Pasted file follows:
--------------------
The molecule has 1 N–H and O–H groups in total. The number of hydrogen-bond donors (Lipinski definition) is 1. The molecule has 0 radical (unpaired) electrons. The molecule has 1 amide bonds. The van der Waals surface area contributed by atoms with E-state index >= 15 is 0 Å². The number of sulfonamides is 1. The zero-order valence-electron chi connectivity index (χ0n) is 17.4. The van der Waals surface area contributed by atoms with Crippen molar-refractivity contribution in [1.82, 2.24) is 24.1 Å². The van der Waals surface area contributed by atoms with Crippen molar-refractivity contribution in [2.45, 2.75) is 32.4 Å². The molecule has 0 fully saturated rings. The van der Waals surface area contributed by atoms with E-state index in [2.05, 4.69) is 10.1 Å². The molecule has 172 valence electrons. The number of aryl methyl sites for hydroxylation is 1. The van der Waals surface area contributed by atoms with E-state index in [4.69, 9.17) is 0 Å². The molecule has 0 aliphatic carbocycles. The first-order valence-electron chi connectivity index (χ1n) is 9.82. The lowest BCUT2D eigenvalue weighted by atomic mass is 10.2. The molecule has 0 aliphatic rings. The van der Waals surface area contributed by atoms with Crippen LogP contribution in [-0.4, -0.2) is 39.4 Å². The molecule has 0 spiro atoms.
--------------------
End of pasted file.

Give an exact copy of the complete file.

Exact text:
The molecule has 1 N–H and O–H groups in total. The number of hydrogen-bond donors (Lipinski definition) is 1. The molecule has 0 radical (unpaired) electrons. The molecule has 1 amide bonds. The van der Waals surface area contributed by atoms with E-state index >= 15 is 0 Å². The number of sulfonamides is 1. The zero-order valence-electron chi connectivity index (χ0n) is 17.4. The van der Waals surface area contributed by atoms with Crippen molar-refractivity contribution in [1.82, 2.24) is 24.1 Å². The van der Waals surface area contributed by atoms with Crippen molar-refractivity contribution in [2.45, 2.75) is 32.4 Å². The molecule has 0 fully saturated rings. The van der Waals surface area contributed by atoms with E-state index in [2.05, 4.69) is 10.1 Å². The molecule has 172 valence electrons. The number of aryl methyl sites for hydroxylation is 1. The van der Waals surface area contributed by atoms with E-state index in [4.69, 9.17) is 0 Å². The molecule has 0 aliphatic carbocycles. The first-order valence-electron chi connectivity index (χ1n) is 9.82. The lowest BCUT2D eigenvalue weighted by atomic mass is 10.2. The molecule has 0 aliphatic rings. The van der Waals surface area contributed by atoms with Crippen LogP contribution in [-0.4, -0.2) is 39.4 Å². The molecule has 0 spiro atoms.